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Historically, laboratory-engineered tissue samples have entailed combining artificial scaffolds with animal cells. This manual method has problems with uniformity, speed, and cost. Uniformity in particular is critical to researchers seeking to create a specific type of cell. A three-dimensional printer is potentially faster, cheaper, and more uniform. Although better known for producing food, aircraft parts, bobbleheads, and gun parts, three-dimensional printers are now capable of printing with biological material.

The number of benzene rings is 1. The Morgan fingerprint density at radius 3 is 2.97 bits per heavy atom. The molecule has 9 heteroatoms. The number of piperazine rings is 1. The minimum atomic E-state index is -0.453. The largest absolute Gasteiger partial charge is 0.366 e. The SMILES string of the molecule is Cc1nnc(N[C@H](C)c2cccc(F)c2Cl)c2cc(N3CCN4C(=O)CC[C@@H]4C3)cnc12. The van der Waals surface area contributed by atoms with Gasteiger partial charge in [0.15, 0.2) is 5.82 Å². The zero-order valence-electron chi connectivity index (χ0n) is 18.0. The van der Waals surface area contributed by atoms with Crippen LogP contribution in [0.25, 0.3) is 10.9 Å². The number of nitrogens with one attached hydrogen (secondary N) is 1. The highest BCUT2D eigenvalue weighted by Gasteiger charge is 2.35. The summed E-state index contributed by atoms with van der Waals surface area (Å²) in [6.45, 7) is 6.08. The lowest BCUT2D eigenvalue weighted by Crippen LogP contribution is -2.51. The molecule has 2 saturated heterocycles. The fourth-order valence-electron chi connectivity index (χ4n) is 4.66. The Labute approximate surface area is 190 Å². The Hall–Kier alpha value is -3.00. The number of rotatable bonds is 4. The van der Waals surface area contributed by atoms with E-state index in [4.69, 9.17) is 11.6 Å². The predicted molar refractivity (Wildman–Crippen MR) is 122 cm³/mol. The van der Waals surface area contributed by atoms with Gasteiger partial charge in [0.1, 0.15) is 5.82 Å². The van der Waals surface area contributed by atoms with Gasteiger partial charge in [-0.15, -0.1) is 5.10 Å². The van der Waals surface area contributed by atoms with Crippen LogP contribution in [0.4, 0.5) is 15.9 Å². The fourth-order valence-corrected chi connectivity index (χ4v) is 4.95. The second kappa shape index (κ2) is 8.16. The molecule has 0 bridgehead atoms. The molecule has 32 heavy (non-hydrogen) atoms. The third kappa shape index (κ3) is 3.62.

In February 2013 at Heriot-Watt University in Edinburgh, researchers in conjunction with Roslyn Cellab, reported that they had developed a printer capable of using liver embryonic cells as the “ink.” Using a valve-based control customized to accommodate the delicacy of the cells, the printer deposits ink from two separate reservoirs onto a plate in a uniform preprogrammed ...

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